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7   Finding zeroes

In this section we learn several methods for finding zeroes of a function. A brief note on vocabulary is in order.
  • If we have an equation, we talk about solutions to the equation: For example the equation sin x = cos x has solutions in [0,2p] given by x = p/4 and x=5p/4.

  • If we have a function f(x) then a zero of f(x) is a value x for which f(x) = 0. To relate to a solution, let f(x) = sin x -cos x. Then the zeroes of f(x) are the solutions to the equation sin x = cos x

  • If we have a polynomial f(x) then the zeroes often get a special name: roots. So, if f(x) = x2 + 5x + 6 then the roots of f(x), (x=-3 or x=-2) are the solutions to f(x) = 0.

7.1   Graphically finding zeroes

Here is an example to illustrate how we can find zeroes of a function using the graphing capabilities of MATLAB.


Example: Finding zeroes graphically


Find all solutions of the equation x3 = 20 cos x.
(Notice that this is a non-linear problem, and can't be solved by tricky algebra.)

We have two choices to solve for the solutions graphically. We could plot both the function x3 and the function 20 cos x on the same graph, and then look for points of intersection, or we can take the difference of the two sides, and looks for zeroes of the function f(x) = x3-20cos x. We'll do the latter.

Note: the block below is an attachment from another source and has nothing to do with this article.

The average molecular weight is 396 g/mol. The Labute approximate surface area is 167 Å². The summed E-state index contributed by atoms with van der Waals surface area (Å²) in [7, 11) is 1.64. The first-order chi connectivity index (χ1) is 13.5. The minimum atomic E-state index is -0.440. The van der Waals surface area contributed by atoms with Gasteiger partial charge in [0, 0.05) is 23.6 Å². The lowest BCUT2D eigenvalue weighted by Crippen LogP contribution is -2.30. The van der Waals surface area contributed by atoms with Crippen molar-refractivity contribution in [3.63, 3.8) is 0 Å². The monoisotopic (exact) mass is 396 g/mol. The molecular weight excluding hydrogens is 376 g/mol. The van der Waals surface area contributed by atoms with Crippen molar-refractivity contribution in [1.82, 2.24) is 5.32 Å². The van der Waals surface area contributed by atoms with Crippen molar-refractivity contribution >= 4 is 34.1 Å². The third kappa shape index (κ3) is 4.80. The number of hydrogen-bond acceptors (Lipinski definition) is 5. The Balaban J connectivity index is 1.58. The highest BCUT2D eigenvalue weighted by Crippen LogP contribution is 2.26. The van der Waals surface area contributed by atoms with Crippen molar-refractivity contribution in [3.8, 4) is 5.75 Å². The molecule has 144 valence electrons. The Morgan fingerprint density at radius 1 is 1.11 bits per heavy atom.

• Let f(x)=x3-20cos x and determine all x values that satisfy the equation f(x)=0. These x values are called the zeros of f or solutions of the equation f(x)=0.

  • Create a graph of y=f(x) over a wide domain say from -2p to +2p so that the approximate locations of the roots may be observed.
    >> x=-2*pi:.01:2*pi; y=x.^3-20*cos(x); plot(x,y), grid
    



    Figure 16: plot over interval [-2p,2p]


  • Examine the resulting graph closely. Since the function 20 cos x is bounded by 20, and |x3| > 20 if x>3, It is evident from the graph that all the solutions are located in the interval [-3,2]. To read their locations more accurately, we create a new plot covering only this interval. Thus changing the range of x accordingly, we enter:
    >> x=linspace(-3,2);